A few days ago, I was driving home from leading a half-day, "Maximizing Performance" workshop in NYC. As I replayed the session in my head, I kept coming back to the concept of mindfulness.
This past year, I did a lot of reading on topics including self-efficacy, resilience, mindset, decision making, managing stress, and self-regulation. When I reflect on the research, it is clear to me that any changes we try to make towards self-improvement, require awareness.
The only way I know to increase awareness is through mindfulness.
GATEWAY DRUGS TO GATEWAY HABITS
Which got me thinking about pot. (No, I’ve never smoked it.)
BUT - a couple of years ago I was speaking to my daughter about “weed,” as my kids like to call it. At the time (she was 13) she said, “Mom, I would never smoke weed because it’s a gateway drug.”
I’ve decided I’m not going to ask her about it again….ever.
Anyhow, I think mindfulness is a “gateway" habit. If pot opens the door to other drugs, mindfulness opens the door to creating good habits and breaking bad ones.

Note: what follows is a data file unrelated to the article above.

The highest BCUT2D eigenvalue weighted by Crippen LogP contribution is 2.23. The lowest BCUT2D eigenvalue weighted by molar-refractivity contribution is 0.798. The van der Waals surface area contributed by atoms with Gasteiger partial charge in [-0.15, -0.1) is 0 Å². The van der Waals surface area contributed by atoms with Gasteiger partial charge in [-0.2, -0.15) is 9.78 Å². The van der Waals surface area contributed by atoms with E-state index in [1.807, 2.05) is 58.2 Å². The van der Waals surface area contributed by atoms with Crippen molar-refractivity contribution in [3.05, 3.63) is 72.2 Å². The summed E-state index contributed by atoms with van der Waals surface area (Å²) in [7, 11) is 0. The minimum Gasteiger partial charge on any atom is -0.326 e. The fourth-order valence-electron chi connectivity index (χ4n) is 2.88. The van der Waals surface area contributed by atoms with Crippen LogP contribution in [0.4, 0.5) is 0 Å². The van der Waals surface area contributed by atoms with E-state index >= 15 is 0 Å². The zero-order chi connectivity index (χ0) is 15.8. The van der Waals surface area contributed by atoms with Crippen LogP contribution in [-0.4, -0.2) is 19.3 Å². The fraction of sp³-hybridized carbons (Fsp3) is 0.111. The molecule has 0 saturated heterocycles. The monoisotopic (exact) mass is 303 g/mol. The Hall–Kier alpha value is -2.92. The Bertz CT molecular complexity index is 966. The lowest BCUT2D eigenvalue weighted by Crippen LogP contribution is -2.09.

CREATING AND BREAKING HABITS
I am certain you have experienced the challenge of trying to break a bad habit or create a new one. It's hard! This is partly due to your busy, hectic life.
Many things seem to happen without conscious thought or deliberation. Maybe you forget to go to the gym, unintentionally eat the whole sleeve of girl scout cookies, or go to sleep later than you intended.
Creating new habits or breaking bad ones requires constant awareness and attention.
My experience is what I agree to attend to.
- William James, The Principles of Psychology.
If you start by creating a mindfulness practice, you increase your ability to focus and pay attention. This will make it easier to create and break other habits.
Creating good habits and breaking bad ones is challenging. It requires both awareness and attention. Starting with a mindfulness practice creates a gateway that makes it easier to build other good habits and break bad ones.
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